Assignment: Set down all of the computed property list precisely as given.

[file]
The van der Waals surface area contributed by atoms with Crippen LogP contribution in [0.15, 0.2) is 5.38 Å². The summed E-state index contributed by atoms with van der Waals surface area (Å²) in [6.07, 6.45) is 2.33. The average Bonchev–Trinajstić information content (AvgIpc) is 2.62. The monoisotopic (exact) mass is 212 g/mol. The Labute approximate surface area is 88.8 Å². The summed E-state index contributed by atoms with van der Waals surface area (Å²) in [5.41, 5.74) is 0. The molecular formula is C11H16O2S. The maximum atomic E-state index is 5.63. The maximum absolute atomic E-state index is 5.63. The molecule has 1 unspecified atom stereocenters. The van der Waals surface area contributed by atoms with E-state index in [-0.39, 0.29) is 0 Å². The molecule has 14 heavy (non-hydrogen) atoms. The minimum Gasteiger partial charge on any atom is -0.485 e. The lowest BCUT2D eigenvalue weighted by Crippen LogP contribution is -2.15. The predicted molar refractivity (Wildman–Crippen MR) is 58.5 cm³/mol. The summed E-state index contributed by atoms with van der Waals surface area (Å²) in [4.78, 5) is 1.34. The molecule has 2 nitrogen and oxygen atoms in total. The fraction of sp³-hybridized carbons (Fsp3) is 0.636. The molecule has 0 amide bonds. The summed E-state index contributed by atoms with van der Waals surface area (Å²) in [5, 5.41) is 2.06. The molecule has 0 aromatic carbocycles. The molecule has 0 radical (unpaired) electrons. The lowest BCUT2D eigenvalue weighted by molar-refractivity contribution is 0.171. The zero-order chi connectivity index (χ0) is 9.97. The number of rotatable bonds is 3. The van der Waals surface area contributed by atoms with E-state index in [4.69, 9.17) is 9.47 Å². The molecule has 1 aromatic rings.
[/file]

The van der Waals surface area contributed by atoms with Crippen LogP contribution in [0.15, 0.2) is 5.38 Å². The summed E-state index contributed by atoms with van der Waals surface area (Å²) in [6.07, 6.45) is 2.33. The average Bonchev–Trinajstić information content (AvgIpc) is 2.62. The monoisotopic (exact) mass is 212 g/mol. The Labute approximate surface area is 88.8 Å². The summed E-state index contributed by atoms with van der Waals surface area (Å²) in [5.41, 5.74) is 0. The molecular formula is C11H16O2S. The maximum atomic E-state index is 5.63. The maximum absolute atomic E-state index is 5.63. The molecule has 1 unspecified atom stereocenters. The van der Waals surface area contributed by atoms with E-state index in [-0.39, 0.29) is 0 Å². The molecule has 14 heavy (non-hydrogen) atoms. The minimum Gasteiger partial charge on any atom is -0.485 e. The lowest BCUT2D eigenvalue weighted by Crippen LogP contribution is -2.15. The predicted molar refractivity (Wildman–Crippen MR) is 58.5 cm³/mol. The summed E-state index contributed by atoms with van der Waals surface area (Å²) in [4.78, 5) is 1.34. The molecule has 2 nitrogen and oxygen atoms in total. The fraction of sp³-hybridized carbons (Fsp3) is 0.636. The molecule has 0 amide bonds. The summed E-state index contributed by atoms with van der Waals surface area (Å²) in [5, 5.41) is 2.06. The molecule has 0 aromatic carbocycles. The molecule has 0 radical (unpaired) electrons. The lowest BCUT2D eigenvalue weighted by molar-refractivity contribution is 0.171. The zero-order chi connectivity index (χ0) is 9.97. The number of rotatable bonds is 3. The van der Waals surface area contributed by atoms with E-state index in [4.69, 9.17) is 9.47 Å². The molecule has 1 aromatic rings.